Man in the Moon (1991)
Every once in a while, a film comes along with so much raw talent and youthful emotion that it can knock you off your seat and stir up a well of sensations. Many will claim that the James Dean films were such, and in European cinema we have seen examples such as Truffaut's Les Quatre cents coups, Jan Sverak's Kolya, Bo Widerberg's Lust och fägring stor and Lukas Moodyson's Fucking Åmål, to name a few. Remarkably, two such special films were made in the USA in 1991. One was Mary Agnes Donoghue's Paradise, the other was this unique piece from Robert Mulligan.
Mulligan was known for getting sincere, intriguing performances from his actors. Here, he has the privilege of working with a young and marvellously instinctive Reese Witherspoon who sets the film alight with her wonderfully expressive appearance and natural grace. Hers is one of the best debut performances ever, and this functions as the foundation for this honest and evocative, but thoroughly level-headed film. The writing, by Jenny Wingfield, reveals a lot of insight about adolescence in general and growing up in the 1950s USA in particular. This is reflected in the performances too, such as Sam Waterston's strict but loving father and Gail Strickland's diligent single mother.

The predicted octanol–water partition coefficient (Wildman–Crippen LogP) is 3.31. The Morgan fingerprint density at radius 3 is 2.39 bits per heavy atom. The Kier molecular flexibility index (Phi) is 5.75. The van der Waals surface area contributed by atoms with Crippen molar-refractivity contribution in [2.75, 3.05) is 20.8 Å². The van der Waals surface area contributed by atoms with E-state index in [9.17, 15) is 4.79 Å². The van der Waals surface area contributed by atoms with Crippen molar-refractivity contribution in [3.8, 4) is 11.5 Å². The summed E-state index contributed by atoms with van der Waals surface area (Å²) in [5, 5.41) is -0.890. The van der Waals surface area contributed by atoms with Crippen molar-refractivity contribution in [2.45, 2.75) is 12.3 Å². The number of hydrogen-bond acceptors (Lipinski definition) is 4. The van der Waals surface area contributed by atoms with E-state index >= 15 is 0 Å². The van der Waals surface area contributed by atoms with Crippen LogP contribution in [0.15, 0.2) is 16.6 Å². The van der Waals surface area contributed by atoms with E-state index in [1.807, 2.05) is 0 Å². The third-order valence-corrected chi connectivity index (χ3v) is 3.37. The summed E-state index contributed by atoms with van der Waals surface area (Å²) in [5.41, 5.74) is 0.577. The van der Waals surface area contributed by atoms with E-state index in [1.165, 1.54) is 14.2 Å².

Man in the Moon is an inherently romantic film, but it doesn't dwell or become bumptious. It is poetic, simple and delicate, appreciating the bittersweet nature of life the way most of us know it. If you can resist this film, chances are that you're more than a little bit callous.